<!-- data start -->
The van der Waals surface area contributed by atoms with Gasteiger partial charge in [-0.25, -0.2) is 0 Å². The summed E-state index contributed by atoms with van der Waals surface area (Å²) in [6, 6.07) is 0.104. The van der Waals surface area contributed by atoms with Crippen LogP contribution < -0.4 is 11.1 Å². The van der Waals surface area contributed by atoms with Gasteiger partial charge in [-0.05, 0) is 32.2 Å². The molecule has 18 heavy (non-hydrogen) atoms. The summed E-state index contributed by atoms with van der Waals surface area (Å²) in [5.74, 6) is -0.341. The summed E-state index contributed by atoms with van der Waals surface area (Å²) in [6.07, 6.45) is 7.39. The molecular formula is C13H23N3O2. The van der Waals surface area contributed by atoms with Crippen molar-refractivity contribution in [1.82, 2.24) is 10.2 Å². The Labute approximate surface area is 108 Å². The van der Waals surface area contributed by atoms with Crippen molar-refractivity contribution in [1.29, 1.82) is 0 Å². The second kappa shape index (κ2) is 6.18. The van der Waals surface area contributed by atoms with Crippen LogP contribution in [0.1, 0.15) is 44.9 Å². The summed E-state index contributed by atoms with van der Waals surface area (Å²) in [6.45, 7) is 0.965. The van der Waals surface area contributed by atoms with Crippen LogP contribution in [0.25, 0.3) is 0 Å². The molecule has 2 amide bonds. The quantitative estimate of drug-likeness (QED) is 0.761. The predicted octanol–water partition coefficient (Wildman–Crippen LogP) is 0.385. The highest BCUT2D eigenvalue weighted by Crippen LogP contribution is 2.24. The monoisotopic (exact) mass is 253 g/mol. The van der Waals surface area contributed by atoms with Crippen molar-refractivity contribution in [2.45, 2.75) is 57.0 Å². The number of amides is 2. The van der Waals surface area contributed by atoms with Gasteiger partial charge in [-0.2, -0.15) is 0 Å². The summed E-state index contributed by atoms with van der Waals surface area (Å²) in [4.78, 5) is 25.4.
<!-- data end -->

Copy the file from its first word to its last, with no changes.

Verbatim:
The van der Waals surface area contributed by atoms with Gasteiger partial charge in [-0.25, -0.2) is 0 Å². The summed E-state index contributed by atoms with van der Waals surface area (Å²) in [6, 6.07) is 0.104. The van der Waals surface area contributed by atoms with Crippen LogP contribution < -0.4 is 11.1 Å². The van der Waals surface area contributed by atoms with Gasteiger partial charge in [-0.05, 0) is 32.2 Å². The molecule has 18 heavy (non-hydrogen) atoms. The summed E-state index contributed by atoms with van der Waals surface area (Å²) in [5.74, 6) is -0.341. The summed E-state index contributed by atoms with van der Waals surface area (Å²) in [6.07, 6.45) is 7.39. The molecular formula is C13H23N3O2. The van der Waals surface area contributed by atoms with Crippen molar-refractivity contribution in [1.82, 2.24) is 10.2 Å². The Labute approximate surface area is 108 Å². The van der Waals surface area contributed by atoms with Crippen molar-refractivity contribution in [1.29, 1.82) is 0 Å². The second kappa shape index (κ2) is 6.18. The van der Waals surface area contributed by atoms with Crippen LogP contribution in [0.1, 0.15) is 44.9 Å². The summed E-state index contributed by atoms with van der Waals surface area (Å²) in [6.45, 7) is 0.965. The van der Waals surface area contributed by atoms with Crippen LogP contribution in [0.25, 0.3) is 0 Å². The molecule has 2 amide bonds. The quantitative estimate of drug-likeness (QED) is 0.761. The predicted octanol–water partition coefficient (Wildman–Crippen LogP) is 0.385. The highest BCUT2D eigenvalue weighted by Crippen LogP contribution is 2.24. The monoisotopic (exact) mass is 253 g/mol. The van der Waals surface area contributed by atoms with Crippen molar-refractivity contribution in [2.45, 2.75) is 57.0 Å². The number of amides is 2. The van der Waals surface area contributed by atoms with Gasteiger partial charge in [-0.2, -0.15) is 0 Å². The summed E-state index contributed by atoms with van der Waals surface area (Å²) in [4.78, 5) is 25.4.